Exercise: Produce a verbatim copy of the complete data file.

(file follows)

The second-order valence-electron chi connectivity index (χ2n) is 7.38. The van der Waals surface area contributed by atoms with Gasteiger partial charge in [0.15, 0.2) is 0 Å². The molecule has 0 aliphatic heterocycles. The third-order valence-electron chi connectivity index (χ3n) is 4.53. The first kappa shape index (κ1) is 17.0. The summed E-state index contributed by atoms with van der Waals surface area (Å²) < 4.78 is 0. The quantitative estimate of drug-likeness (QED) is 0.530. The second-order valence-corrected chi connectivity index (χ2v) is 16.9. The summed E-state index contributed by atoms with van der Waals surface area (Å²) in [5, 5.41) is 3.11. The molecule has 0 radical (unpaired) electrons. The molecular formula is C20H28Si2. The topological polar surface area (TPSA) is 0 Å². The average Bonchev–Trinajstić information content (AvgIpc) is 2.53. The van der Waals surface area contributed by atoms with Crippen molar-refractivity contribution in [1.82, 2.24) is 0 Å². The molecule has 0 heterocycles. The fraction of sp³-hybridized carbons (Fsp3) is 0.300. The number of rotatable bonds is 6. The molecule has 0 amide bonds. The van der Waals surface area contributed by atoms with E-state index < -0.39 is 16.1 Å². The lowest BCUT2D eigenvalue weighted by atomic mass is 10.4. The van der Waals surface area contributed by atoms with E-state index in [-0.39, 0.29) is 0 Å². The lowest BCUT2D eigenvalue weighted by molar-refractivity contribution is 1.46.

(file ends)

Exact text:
The second-order valence-electron chi connectivity index (χ2n) is 7.38. The van der Waals surface area contributed by atoms with Gasteiger partial charge in [0.15, 0.2) is 0 Å². The molecule has 0 aliphatic heterocycles. The third-order valence-electron chi connectivity index (χ3n) is 4.53. The first kappa shape index (κ1) is 17.0. The summed E-state index contributed by atoms with van der Waals surface area (Å²) < 4.78 is 0. The quantitative estimate of drug-likeness (QED) is 0.530. The second-order valence-corrected chi connectivity index (χ2v) is 16.9. The summed E-state index contributed by atoms with van der Waals surface area (Å²) in [5, 5.41) is 3.11. The molecule has 0 radical (unpaired) electrons. The molecular formula is C20H28Si2. The topological polar surface area (TPSA) is 0 Å². The average Bonchev–Trinajstić information content (AvgIpc) is 2.53. The van der Waals surface area contributed by atoms with Crippen molar-refractivity contribution in [1.82, 2.24) is 0 Å². The molecule has 0 heterocycles. The fraction of sp³-hybridized carbons (Fsp3) is 0.300. The number of rotatable bonds is 6. The molecule has 0 amide bonds. The van der Waals surface area contributed by atoms with E-state index < -0.39 is 16.1 Å². The lowest BCUT2D eigenvalue weighted by atomic mass is 10.4. The van der Waals surface area contributed by atoms with E-state index in [-0.39, 0.29) is 0 Å². The lowest BCUT2D eigenvalue weighted by molar-refractivity contribution is 1.46.